It is time the RBI and the Centre took another look at deposit insurance in India. When the Government has increased the annual income level of the ‘creamy layer’ to Rs 4.5 lakh, it is imperative that the RBI increases the limit to at least Rs 500,000 as the minimum deposit amount to be covered by insurance in the current context.

Raise the limit

The Government has to review, like other countries, an increase the insurance limits to avoid the flight of money too. India should also consider introducing optional co-insurance that is available in a few countries that will offer depositors the option to purchase additional cover by collecting additional premium from the depositors over the statutory limit of the deposit’s tenure, so that the tax-payers alone are not saddled with paying for the banks’ and big depositors’ possible bailouts in the future.

It was also felt that an additional purpose of a deposit insurance scheme would be to increase the confidence of depositors in the banking system and facilitate the mobilisation of deposits to enable growth and development. The traditional criticism of such insurance, however, is that it may indirectly encourage banks to take more risk. Hence, it is imperative on the RBI to ensure that the banks do not speculate, like the financial institutions in the US did.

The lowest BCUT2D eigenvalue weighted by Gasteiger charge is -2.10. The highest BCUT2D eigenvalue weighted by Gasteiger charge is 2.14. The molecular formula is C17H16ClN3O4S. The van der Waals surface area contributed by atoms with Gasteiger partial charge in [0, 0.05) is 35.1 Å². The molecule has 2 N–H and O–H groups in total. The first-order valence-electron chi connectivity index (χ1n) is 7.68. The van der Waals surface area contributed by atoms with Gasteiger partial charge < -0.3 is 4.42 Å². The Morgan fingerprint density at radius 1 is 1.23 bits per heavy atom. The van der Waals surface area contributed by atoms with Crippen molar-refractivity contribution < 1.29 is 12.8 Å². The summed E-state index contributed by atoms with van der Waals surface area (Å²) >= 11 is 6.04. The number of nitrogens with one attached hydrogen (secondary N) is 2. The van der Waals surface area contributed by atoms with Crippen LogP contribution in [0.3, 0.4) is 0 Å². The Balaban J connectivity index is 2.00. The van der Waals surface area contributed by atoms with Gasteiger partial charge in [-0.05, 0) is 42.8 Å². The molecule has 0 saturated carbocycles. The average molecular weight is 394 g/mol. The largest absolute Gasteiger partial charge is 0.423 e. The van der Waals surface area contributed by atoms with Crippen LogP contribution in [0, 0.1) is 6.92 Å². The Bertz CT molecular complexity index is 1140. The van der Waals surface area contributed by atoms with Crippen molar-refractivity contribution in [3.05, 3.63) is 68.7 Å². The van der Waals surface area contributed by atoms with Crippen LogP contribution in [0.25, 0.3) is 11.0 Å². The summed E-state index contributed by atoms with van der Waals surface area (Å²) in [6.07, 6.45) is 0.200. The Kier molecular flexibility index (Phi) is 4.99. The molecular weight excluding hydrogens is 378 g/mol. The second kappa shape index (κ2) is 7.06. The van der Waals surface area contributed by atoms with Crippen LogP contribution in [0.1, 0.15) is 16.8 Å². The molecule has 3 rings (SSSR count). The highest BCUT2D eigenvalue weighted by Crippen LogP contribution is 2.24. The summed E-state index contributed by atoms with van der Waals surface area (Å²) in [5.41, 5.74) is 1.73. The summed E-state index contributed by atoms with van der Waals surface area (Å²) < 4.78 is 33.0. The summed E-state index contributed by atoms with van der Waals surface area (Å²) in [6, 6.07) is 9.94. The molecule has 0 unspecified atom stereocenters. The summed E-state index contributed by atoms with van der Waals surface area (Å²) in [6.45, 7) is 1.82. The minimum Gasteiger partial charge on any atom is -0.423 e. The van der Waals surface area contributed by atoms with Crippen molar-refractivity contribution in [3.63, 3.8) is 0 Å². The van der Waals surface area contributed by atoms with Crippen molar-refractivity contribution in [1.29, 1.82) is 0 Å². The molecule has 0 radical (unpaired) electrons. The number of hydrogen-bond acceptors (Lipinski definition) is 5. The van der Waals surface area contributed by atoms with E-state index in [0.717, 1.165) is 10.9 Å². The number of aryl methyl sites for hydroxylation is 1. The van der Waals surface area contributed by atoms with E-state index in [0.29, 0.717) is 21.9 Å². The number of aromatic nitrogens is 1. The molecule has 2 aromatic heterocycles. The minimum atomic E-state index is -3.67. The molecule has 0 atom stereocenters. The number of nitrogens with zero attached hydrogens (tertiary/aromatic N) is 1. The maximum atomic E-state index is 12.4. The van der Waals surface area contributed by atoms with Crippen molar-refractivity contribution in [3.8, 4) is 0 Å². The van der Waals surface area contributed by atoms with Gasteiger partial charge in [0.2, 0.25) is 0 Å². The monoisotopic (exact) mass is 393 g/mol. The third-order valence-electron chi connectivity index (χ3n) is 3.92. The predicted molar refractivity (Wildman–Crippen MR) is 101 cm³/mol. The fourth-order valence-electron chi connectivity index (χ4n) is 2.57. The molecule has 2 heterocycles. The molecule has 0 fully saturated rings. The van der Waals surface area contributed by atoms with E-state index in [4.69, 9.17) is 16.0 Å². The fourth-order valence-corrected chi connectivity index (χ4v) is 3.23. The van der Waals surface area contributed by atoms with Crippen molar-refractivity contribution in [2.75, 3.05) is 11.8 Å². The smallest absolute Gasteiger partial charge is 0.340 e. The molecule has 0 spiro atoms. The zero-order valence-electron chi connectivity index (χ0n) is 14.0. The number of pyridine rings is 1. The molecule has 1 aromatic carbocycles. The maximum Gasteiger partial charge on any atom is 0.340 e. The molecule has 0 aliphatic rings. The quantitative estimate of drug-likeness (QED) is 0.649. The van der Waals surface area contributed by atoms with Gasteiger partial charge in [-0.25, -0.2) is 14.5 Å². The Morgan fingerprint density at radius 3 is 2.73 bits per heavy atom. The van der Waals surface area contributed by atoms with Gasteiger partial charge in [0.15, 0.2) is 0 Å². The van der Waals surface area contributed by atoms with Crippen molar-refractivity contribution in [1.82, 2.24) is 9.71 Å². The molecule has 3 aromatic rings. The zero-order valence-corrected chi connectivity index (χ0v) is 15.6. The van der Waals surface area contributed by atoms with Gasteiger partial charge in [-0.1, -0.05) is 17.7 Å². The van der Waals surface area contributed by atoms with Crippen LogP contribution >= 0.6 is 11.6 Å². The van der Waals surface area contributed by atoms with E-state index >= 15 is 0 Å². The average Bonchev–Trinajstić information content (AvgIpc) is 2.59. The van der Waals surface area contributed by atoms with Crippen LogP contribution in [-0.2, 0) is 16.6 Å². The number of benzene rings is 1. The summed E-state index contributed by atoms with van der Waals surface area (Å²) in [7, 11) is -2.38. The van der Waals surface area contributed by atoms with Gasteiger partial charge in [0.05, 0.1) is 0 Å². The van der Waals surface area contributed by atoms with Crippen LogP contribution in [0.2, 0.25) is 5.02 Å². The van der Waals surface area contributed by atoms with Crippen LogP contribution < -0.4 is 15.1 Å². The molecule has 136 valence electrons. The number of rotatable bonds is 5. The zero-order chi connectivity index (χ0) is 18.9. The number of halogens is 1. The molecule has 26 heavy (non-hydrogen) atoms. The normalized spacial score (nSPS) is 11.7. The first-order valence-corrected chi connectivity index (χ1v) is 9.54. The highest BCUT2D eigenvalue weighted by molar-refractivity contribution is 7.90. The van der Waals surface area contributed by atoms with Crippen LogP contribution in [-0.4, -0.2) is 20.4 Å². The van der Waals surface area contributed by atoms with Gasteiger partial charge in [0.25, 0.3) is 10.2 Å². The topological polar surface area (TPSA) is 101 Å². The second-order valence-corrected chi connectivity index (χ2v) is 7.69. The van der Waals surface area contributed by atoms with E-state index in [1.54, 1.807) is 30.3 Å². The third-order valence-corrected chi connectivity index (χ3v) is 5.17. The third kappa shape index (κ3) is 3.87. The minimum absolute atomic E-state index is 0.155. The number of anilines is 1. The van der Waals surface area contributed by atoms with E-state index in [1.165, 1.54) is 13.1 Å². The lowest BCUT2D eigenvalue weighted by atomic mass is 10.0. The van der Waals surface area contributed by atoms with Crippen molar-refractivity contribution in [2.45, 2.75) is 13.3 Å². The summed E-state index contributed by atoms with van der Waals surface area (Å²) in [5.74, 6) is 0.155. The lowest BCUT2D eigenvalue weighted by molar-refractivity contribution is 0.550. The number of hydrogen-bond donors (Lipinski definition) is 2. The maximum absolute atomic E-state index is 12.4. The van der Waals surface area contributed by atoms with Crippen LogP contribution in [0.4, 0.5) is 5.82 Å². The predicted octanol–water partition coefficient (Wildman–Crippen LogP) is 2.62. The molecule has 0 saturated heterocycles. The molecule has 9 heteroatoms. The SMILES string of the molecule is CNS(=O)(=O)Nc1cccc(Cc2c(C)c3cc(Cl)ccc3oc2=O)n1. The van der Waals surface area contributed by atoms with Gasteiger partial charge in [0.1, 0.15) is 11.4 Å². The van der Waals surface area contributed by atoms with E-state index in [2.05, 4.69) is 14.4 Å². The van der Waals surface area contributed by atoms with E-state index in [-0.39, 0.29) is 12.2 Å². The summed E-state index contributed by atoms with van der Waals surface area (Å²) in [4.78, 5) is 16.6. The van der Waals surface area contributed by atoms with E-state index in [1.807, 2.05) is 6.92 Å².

Even after collecting the premium on all deposits over the set limit, it may not, under all circumstances, be possible to cover all kinds of bankruptcy. Even in the US, FDIC’s available funds, including untapped credit lines from the Treasury, are equivalent to just 1.5 per cent of total deposits of commercial banks. Ultimately, if the public thinks that multiple failures of big banks are likely, only the government can offer a credible guarantee to infuse confidence in the banking system.